For years, federal flood maps have underestimated flood risk across the United States. First Street Foundation publicly released flood risk data for over 142 million homes and properties across the country and found 14.6 million properties within Special Flood Hazard Areas (SFHAs) unaccounted for by FEMA. FEMA’s maps are what inform risk management decisions in the United States, meaning that millions of homeowners have underestimated or been unaware of their current risk — until now.
On April 1st, FEMA revealed that they will be “updating the National Flood Insurance Program’s pricing methodology to communicate flood risk more clearly, so policyholders can make more informed decisions on the purchase of adequate insurance and on mitigation actions to protect against the perils of flooding.”
Not only do they plan to better assess flood zones, but they also plan to change how risk itself is measured. Rather than simply considering whether a home is situated in a “flood zone,” they plan to also consider properties’ specific risks and replacement costs. Official hope this will end an inequitable system in which low value homes essentially subsidize insurance for high value homes.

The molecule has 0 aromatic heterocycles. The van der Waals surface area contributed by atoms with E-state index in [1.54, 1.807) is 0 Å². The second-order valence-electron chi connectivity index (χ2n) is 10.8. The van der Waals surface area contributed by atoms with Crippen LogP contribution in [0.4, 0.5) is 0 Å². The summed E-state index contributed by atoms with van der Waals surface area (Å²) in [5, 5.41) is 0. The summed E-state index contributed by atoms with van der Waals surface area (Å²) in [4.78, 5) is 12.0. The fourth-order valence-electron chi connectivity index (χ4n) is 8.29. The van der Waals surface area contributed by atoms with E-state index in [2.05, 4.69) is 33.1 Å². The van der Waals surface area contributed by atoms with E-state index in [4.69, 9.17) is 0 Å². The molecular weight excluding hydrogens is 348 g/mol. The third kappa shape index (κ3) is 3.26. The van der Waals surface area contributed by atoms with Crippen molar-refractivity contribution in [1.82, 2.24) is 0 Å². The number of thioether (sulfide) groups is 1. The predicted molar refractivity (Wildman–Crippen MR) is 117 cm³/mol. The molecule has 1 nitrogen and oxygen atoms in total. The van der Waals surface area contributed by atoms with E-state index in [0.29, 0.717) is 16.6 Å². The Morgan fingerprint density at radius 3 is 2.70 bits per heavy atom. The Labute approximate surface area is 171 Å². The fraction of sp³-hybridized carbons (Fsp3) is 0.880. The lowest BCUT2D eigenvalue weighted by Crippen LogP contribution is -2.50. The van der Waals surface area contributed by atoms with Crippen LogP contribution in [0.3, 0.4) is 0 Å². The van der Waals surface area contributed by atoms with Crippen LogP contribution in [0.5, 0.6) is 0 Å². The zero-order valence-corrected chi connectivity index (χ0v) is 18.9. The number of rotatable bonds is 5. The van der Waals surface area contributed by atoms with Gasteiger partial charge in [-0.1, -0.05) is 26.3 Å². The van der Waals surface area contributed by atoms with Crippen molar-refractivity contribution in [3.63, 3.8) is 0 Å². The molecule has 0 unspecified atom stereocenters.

“Our current system is just fundamentally not working for us anymore,” said National Flood Insurance Program (NFIP) Senior Executive David Maurstad.
“The system we’ve used to calculate flood risk, and in turn insurance policy premiums, no longer holds water. Outdated maps have left homeowners ill-prepared for possible disasters. Risk Rating 2.0 could go a long way in helping homeowners better understand their risk, ensuring they can make informed decisions to protect themselves and their property,” added Shana Udvardy, a Union of Concerned Scientists climate resilience analyst.
Concerns Over Premium Increases
As FEMA amends its flood risk calculations, many lawmakers and homeowners worry about a sudden spike in insurance. While we can expect to see rates increase, FEMA has decided to apply new rates to new policies after October 2021. All remaining policies will not be subject to the new methodology until 2022. Any rate hikes will be phased in for policyholders.
Maurstad adds that 23% of policyholders will see “immediate decreases,” 66% will see an “average of zero to $10 a month” in additional premiums, and 11% will pay higher bills, more than $20 a month. Additionally, those who will be seeing the largest increases are high-value homes in high-risk areas. It is unlikely that the average homeowner will experience a major spike in their insurance premiums.
“The new pricing methodology is the right thing to do. It mitigates risk, delivers equitable rates, and advances the Agency’s goal to reduce suffering after flooding disasters,” said David Maurstad.